WASHINGTON — House Republicans on Monday proposed a new 10-year, $2.2 trillion blueprint to President Barack Obama that calls for raising the eligibility age for Medicare and lowering cost-of-living hikes for Social Security benefits, a counteroffer to jump-start stalled talks with the "fiscal cliff" just weeks away.
The proposal from House Speaker John Boehner, R-Ohio, and other Republicans comes in response to Obama's plan last week to raise taxes by $1.6 trillion over the coming decade but largely exempt Medicare and Social Security from budget cuts.
The GOP plan also proposes to raise $800 billion in higher tax revenue over the decade but it would keep the Bush-era tax cuts — including those for wealthier earners targeted by Obama — in place for now.
Dismissing the idea of raising any tax rates, the Republicans said the new revenue would come from closing loopholes and deductions while lowering rates.
Boehner called the GOP proposal a "credible plan" and said he hopes the administration will "respond in a timely and responsible way." The offer comes after the administration urged Republicans to detail their proposal to cut popular benefit programs like Medicare, Social Security and Medicaid.
"After the election I offered to speed this up by putting revenue on the table and unfortunately the White House responded with their la-la land offer that couldn't pass the House, couldn't pass the Senate and it was basically the president's budget from last February," Boehner said Monday.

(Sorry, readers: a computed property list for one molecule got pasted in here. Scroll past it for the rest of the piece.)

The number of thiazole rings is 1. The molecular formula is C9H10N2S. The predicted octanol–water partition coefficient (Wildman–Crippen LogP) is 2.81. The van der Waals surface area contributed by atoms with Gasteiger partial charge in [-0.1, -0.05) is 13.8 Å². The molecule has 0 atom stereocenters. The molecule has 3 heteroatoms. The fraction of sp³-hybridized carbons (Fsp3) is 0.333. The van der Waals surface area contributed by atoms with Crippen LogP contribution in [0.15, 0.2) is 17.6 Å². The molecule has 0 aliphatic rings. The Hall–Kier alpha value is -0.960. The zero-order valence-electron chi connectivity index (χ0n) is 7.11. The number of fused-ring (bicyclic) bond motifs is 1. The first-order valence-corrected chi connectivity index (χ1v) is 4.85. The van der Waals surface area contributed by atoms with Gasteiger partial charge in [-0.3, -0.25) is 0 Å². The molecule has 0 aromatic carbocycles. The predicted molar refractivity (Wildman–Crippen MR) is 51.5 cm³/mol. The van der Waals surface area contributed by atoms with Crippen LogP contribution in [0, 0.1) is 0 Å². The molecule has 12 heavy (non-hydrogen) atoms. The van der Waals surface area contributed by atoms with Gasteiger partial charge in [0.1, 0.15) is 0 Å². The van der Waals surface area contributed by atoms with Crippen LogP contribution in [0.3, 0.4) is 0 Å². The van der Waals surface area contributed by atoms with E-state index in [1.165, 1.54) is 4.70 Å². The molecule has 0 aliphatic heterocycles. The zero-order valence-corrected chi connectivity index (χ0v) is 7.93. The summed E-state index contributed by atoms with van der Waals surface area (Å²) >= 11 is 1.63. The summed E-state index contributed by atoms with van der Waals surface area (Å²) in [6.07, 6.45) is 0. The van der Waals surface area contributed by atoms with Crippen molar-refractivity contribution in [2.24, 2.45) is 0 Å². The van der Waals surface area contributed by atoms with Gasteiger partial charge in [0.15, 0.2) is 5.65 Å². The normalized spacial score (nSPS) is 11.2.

The Boehner proposal itself revives a host of ideas from failed talks with Obama in the summer of 2011. Then, Obama was willing to discuss politically risky ideas such as raising the eligibility age for Medicare, implementing a new inflation adjustment for Social Security cost-of-living adjustments and requiring wealthier Medicare recipients to pay more for their benefits.
Monday's Republican plan contains few specific and anticipates that myriad details will have to be filled in next year in legislation overhauling the tax code and curbing the growth of benefit programs.
Obama did not respond to questions from reporters on his reaction to the Republican counteroffer or whether he had seen the proposal. He was asked about it during an event in the Oval Office with the Bulgarian prime minister.
The clock is ticking closer to the end-of-year deadline to avert the fiscal cliff, which is a combination of expiring Bush-era tax cuts and automatic, across-the-board spending cuts that are the result of prior failures of Congress and Obama to make a budget deal.
Many economists say such a one-two punch could send the fragile economy back into recession.
GOP aides said their plan is based on one presented by Erskine Bowles in testimony to a special deficit "supercommittee" last year — in effect a milder version of the highly controversial 2010 Bowles proposal that caused both GOP and Democratic leaders in Congress to recoil.
Unlike Bowles' official 2010 plan, drafted with former GOP Sen. Alan Simpson, the version released Monday drops the earlier endorsement of Obama's proposal to increase tax rates on family income exceeding $250,000 back to Clinton-era levels, with the top rate jumping from 35 percent to 39.6 percent.
The White House insists Obama won't sign any measure that fails to increase tax rates on upper-income earners.
By GOP math, their plan would produce $2.2 trillion in budget savings over the coming decade: $800 billion in higher taxes, $600 billion in savings from costly health care programs like Medicare, $300 billion from other proposals such as forcing federal workers to contribute more toward their pensions and $300 billion in additional savings from the Pentagon budget and domestic programs funded by Congress each year.